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Godzilla

There's a poignantly sad message behind Godzilla, the giant, fire-breathing, guy-in-a-rubber-suit lizard which has replaced Tao and the samurai as the overwhelming spiritual metaphor for the national identity of Japan. It's as if Jerry Springer came over to your house on Thanksgiving Day a mortifying exposure of every fucked-up, shame-tainted neurosis, presented to the world as entertainment.

We're not laughing with the Japanese. We're not even laughing at them. We're just uncomfortably averting our eyes from their naked national psyche, waiting for the painful honesty and inferiority complex to play itself out before the fun city-smashing rampage can begin.

Now, granted, being the only nation in history to fall victim to nuclear war will do strange things to a country. It just highlights the strangeness of modern life that the most lasting and easily the most visible consequence of history's single most significant event should be Godzilla.

Godzilla first burst onto the scene in 1954, in "Godzilla: King of the Monsters." Much like the original "Frankenstein" or "Dracula," the first Godzilla movie was a serious and reasonably scary flick, filmed in black and white on a miniscule budget. The monster himself was pretty cheesy-looking, and clearly a guy in a rubber suit, but dammit, it was good!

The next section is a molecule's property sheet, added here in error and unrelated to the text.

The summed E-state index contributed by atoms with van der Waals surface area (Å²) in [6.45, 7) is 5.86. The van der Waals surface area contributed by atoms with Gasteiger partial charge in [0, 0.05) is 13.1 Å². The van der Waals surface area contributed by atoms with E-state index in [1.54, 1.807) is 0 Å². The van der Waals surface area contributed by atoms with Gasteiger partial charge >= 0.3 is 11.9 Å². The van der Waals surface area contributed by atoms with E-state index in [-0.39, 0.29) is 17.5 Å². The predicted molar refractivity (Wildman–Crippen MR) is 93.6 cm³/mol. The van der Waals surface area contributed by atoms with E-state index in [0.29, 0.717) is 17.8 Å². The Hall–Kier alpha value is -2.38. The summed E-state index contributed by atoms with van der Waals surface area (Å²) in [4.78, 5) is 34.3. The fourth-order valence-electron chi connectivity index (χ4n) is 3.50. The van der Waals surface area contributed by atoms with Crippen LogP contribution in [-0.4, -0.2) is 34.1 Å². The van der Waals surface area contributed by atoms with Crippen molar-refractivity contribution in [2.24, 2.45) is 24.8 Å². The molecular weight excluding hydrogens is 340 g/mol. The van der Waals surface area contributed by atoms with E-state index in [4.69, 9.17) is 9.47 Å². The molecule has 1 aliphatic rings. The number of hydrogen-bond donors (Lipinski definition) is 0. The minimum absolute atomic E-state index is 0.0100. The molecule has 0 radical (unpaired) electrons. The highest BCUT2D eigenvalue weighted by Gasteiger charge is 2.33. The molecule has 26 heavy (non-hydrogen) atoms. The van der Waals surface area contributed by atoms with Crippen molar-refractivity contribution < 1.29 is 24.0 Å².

The movie also carried a grim and pretty overt message about the horrors of nuclear war, since Godzilla was a mutant beast created by radioactive contamination. Coming from the only victims of the Atomic Bomb ever, the message was reasonably compelling.

The movie was a smash hit, assisted in part by the addition of footage featuring Raymond Burr for an American release. It immediately spawned a sequel, "Godzilla Raids Again," which added a second monster for Godzilla to fight, formally spawning the genre of "kaiju," a Japanese word which translates as "giant monster" (unsurprisingly).

That was when things started getting weird.

Godzilla has spawned nearly 30 official movies, as well as a host of spinoffs. The films range from spectacles to farces to just plain insane. The one thing most of these films have in common is that they really, really make you wonder about what goes on in the Japanese mind.

After the success of Godzilla, several other giant monsters debuted in movies of their own, including Rodan, an oversized pterodactyl, and Mothra, a giant... well, Mothra is a moth in spirit, if not by virtue of any meaningful anatomical resemblance. Mothra also has these two tiny women who sing to it and... Well, we're getting distracted here, but take my word for it, Mothra is just bizarre.

Virtually all of these kaiju would eventually duke it out with Godzilla, sometimes several at once, with the notable exception of Gamera, a giant flying turtle made by a competing film company, with its own cult following. ("Godzilla vs. Gamera" is the ultimate dream match for fans of the genre, and sooner or later, they'll get around to doing it.)